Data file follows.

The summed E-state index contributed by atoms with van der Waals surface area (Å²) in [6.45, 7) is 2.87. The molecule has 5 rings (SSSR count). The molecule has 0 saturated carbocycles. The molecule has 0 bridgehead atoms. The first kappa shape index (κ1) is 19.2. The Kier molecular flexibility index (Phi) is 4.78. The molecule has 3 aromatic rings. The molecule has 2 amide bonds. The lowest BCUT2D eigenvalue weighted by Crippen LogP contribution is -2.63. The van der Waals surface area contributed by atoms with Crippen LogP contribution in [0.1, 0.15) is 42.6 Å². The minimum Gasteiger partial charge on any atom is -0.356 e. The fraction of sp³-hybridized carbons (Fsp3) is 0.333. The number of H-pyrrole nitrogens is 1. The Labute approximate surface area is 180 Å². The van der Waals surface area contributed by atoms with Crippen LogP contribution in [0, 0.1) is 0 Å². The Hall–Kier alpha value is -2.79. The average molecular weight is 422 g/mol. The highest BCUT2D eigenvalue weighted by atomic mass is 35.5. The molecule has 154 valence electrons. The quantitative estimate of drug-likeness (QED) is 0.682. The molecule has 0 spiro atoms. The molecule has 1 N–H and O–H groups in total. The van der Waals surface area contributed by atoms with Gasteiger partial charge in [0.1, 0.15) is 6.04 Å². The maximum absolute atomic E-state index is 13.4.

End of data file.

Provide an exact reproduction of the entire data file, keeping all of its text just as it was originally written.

The summed E-state index contributed by atoms with van der Waals surface area (Å²) in [6.45, 7) is 2.87. The molecule has 5 rings (SSSR count). The molecule has 0 saturated carbocycles. The molecule has 0 bridgehead atoms. The first kappa shape index (κ1) is 19.2. The Kier molecular flexibility index (Phi) is 4.78. The molecule has 3 aromatic rings. The molecule has 2 amide bonds. The lowest BCUT2D eigenvalue weighted by Crippen LogP contribution is -2.63. The van der Waals surface area contributed by atoms with Crippen LogP contribution in [0.1, 0.15) is 42.6 Å². The minimum Gasteiger partial charge on any atom is -0.356 e. The fraction of sp³-hybridized carbons (Fsp3) is 0.333. The number of H-pyrrole nitrogens is 1. The Labute approximate surface area is 180 Å². The van der Waals surface area contributed by atoms with Crippen LogP contribution in [0, 0.1) is 0 Å². The Hall–Kier alpha value is -2.79. The average molecular weight is 422 g/mol. The highest BCUT2D eigenvalue weighted by atomic mass is 35.5. The molecule has 154 valence electrons. The quantitative estimate of drug-likeness (QED) is 0.682. The molecule has 0 spiro atoms. The molecule has 1 N–H and O–H groups in total. The van der Waals surface area contributed by atoms with Gasteiger partial charge in [0.1, 0.15) is 6.04 Å². The maximum absolute atomic E-state index is 13.4.